One of the major strengths for a film like Deliver Us is maintaining tension. The opening of the film kicks things off by introducing the audience to In-nam in the middle of a job in a manner reminiscent of Leon’s (Jean Reno) in 1994’s The Professional, establishing quickly that our protagonist is clever, patient, and deadly. Quite a few films manage to struggle continuing such a strong introduction, but Hong’s script and Hwang’s performance never relax enough for it to dip in any manner. Even the brief respites from violence are so integral to the story that you don’t quite relax in between so much as take slower breaths. Additionally, where other manhunter-type stories find various obstacles to slow down the “man with a certain set of skills,” In-nam is so good at what he does (navigating the murky waters underneath the glossy surface of everyday life) that he quickly finds the girl. This would be a spoiler, except it’s not the finding the girl that is the most tense, it’s the acquiring and saving due to the frequent interruptions from Lee’s Ray the Butcher. In-nam is presented as the type of character who cuts through people like a hot knife through butter, uninterested in the implications of the fallout from his actions except where it may impede his goals. This makes him deadly in his focus. This requires an opponent equal to the task of throwing him off his game, which is where Ray comes in. As presented, Ray is a force of nature, unfaltering, unfeeling, and equally destructive as In-nam, just less humane. Their continued tête-à-têtes amplify the tension as In-nam must navigate an unknown country in which he doesn’t speak the language, goes up against kidnappers not knowing how many there are, and multiple other factors, all while trying to avoid or defend against Ray. Wonderfully, Hong uses their interactions efficiently so that Ray appears more like a fly in the ointment, disrupting plans unexpectedly, adding wonderful chaos to the more straight-laced thriller.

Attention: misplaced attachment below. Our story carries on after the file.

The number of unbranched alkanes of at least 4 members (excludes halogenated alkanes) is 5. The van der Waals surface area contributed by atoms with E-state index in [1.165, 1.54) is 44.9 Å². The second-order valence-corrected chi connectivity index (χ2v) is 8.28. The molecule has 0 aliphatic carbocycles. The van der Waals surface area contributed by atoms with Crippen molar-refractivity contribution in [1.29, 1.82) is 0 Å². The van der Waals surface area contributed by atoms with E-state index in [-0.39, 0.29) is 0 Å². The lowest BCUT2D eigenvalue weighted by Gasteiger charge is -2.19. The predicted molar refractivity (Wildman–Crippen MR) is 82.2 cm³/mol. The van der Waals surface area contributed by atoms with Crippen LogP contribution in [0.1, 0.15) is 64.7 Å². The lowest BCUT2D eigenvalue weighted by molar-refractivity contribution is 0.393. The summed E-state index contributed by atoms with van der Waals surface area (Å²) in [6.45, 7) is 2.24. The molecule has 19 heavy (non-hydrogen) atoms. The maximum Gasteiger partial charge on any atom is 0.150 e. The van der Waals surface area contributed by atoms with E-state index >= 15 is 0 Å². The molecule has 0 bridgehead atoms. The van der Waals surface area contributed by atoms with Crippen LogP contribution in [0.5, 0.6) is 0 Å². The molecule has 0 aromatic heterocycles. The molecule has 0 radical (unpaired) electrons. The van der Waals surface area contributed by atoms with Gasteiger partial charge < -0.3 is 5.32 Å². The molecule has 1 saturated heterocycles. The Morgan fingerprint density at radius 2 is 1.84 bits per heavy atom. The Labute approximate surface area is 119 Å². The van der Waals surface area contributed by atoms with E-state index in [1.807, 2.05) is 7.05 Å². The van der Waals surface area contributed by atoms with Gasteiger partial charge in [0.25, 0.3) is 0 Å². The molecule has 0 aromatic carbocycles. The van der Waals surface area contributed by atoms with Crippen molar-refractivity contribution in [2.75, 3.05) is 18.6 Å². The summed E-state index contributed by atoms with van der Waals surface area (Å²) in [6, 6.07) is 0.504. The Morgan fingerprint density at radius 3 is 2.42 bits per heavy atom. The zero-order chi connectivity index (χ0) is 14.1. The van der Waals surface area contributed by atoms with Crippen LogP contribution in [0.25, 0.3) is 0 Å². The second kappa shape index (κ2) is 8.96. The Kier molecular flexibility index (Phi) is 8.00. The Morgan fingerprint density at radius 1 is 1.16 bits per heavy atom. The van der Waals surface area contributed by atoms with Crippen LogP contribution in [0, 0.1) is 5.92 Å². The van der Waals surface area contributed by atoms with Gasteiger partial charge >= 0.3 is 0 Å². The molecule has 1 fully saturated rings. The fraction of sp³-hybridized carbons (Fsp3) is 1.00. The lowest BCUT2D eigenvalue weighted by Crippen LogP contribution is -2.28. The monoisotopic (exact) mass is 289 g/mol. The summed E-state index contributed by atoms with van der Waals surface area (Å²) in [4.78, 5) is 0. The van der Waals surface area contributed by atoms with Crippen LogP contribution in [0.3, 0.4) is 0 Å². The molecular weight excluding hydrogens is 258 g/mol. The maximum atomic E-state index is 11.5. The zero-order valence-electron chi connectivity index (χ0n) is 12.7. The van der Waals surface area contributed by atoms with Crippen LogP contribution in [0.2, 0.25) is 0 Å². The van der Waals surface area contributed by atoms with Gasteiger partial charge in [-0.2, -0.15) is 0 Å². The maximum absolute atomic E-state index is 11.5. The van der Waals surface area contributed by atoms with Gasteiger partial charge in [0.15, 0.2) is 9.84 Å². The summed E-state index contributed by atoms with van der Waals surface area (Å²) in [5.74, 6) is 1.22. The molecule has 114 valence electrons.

What’s particularly fascinating about Deliver Us is how practically the filming is executed. Though they’re brief, the “Making Of” and “Locations” featurette offer a little bit of insight into how Hong captured and maintained the intense emotions necessary to captivate audiences. Having a fight scene in a film doesn’t equate to “badass” status. There needs to be creativity, there needs to be impact, in order for the audience to really feel it. Sometimes this means using immersive direction and cinematography, like cinematographer Hong Kyeong Pyo being in the car next to Hwang as he drives his rapidly deteriorating truck through the streets of Bangkok. Or how, as it’s explained, DP Hong and director Hong would employ stop motion in the fights, pausing the action for a fraction of a moment, to enable the audience to see that it really is Hwang and Lee going toe-to-toe in their scenes or other respective fights. There’s a more noticeable fast forward affect during some fights, which the already brutal engagements don’t really need, however, being able to follow the action in the majority of sequences translates to some immersive fight sequences. From the “Making Of” featurette, we learn just how much work Hwang and Lee put in, often after long days on set, with stunt coordinator Lee Geon Moon in order to nail the intensity of their respective characters. Building off their performances are the locations, which become a bit like characters themselves. In the “Locations” featurette, the at-home audience is given a sense of how the film integrated the personalities of Tokyo, Japan, Incheon, Korea, and Bangkok, Thailand, into the film. One thing that would’ve been nice for home audiences to see is more of Hong Kyeong Pyo regarding the set-ups for his shots, partially because of how he took advantage of the wet weather in Tokyo to communicate In-nam’s internal isolation, but also mainly because Bangkok is given a strange sickly-yellow filter that drapes across the otherwise beautiful city. I hadn’t noticed the trend to use the yellow filter on countries like Thailand, India, Afghanistan, and other South Asian countries until many pointed it out in reviews for 2020’s Netflix Original Extraction, referencing other films throughout cinema history which continually do this. There’s one thing to use filters to indicate color tone (gray in Tokyo to indicate depression; vibrancy in pictures of Panama, the place In-nam wants to retire to representing a new beginning), but the specific use of yellow in Bangkok is so overused to bring with it racist overtones of the presentation of supposed under-developed countries. The fact that this specifically isn’t discussed in either of the featurettes is frustrating.